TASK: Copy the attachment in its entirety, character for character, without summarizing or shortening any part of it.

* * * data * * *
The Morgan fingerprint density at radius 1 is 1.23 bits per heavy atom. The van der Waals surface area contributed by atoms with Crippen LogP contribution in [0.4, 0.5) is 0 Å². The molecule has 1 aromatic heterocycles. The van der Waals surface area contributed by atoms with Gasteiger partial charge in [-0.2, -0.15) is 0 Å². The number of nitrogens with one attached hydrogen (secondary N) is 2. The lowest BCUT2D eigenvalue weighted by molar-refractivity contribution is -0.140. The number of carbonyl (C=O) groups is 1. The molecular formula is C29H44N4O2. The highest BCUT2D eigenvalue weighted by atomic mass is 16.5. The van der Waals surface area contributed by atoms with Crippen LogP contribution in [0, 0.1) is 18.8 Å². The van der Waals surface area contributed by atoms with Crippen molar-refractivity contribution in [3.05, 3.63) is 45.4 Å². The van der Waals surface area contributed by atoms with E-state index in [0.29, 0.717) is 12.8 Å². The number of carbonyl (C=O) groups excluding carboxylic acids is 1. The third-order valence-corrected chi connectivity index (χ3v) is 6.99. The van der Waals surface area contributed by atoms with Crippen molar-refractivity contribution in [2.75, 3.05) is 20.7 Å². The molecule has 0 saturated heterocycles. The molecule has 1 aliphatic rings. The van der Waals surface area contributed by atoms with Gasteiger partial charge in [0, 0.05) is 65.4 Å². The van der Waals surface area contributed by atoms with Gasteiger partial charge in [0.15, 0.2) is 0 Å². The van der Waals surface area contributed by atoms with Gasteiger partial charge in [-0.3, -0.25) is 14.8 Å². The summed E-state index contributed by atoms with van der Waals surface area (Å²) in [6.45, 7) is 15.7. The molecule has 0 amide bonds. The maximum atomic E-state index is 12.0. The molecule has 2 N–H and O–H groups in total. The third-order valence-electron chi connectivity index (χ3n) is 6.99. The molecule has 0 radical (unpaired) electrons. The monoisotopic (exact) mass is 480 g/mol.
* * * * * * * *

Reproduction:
The Morgan fingerprint density at radius 1 is 1.23 bits per heavy atom. The van der Waals surface area contributed by atoms with Crippen LogP contribution in [0.4, 0.5) is 0 Å². The molecule has 1 aromatic heterocycles. The van der Waals surface area contributed by atoms with Gasteiger partial charge in [-0.2, -0.15) is 0 Å². The number of nitrogens with one attached hydrogen (secondary N) is 2. The lowest BCUT2D eigenvalue weighted by molar-refractivity contribution is -0.140. The number of carbonyl (C=O) groups is 1. The molecular formula is C29H44N4O2. The highest BCUT2D eigenvalue weighted by atomic mass is 16.5. The van der Waals surface area contributed by atoms with Crippen LogP contribution in [0, 0.1) is 18.8 Å². The van der Waals surface area contributed by atoms with Crippen molar-refractivity contribution in [3.05, 3.63) is 45.4 Å². The van der Waals surface area contributed by atoms with E-state index in [0.29, 0.717) is 12.8 Å². The number of carbonyl (C=O) groups excluding carboxylic acids is 1. The third-order valence-corrected chi connectivity index (χ3v) is 6.99. The van der Waals surface area contributed by atoms with Crippen molar-refractivity contribution in [2.75, 3.05) is 20.7 Å². The molecule has 0 saturated heterocycles. The molecule has 1 aliphatic rings. The van der Waals surface area contributed by atoms with Gasteiger partial charge in [0, 0.05) is 65.4 Å². The van der Waals surface area contributed by atoms with Gasteiger partial charge in [0.15, 0.2) is 0 Å². The van der Waals surface area contributed by atoms with Gasteiger partial charge in [-0.3, -0.25) is 14.8 Å². The summed E-state index contributed by atoms with van der Waals surface area (Å²) in [6.45, 7) is 15.7. The molecule has 0 amide bonds. The maximum atomic E-state index is 12.0. The molecule has 2 N–H and O–H groups in total. The third-order valence-electron chi connectivity index (χ3n) is 6.99. The molecule has 0 radical (unpaired) electrons. The monoisotopic (exact) mass is 480 g/mol.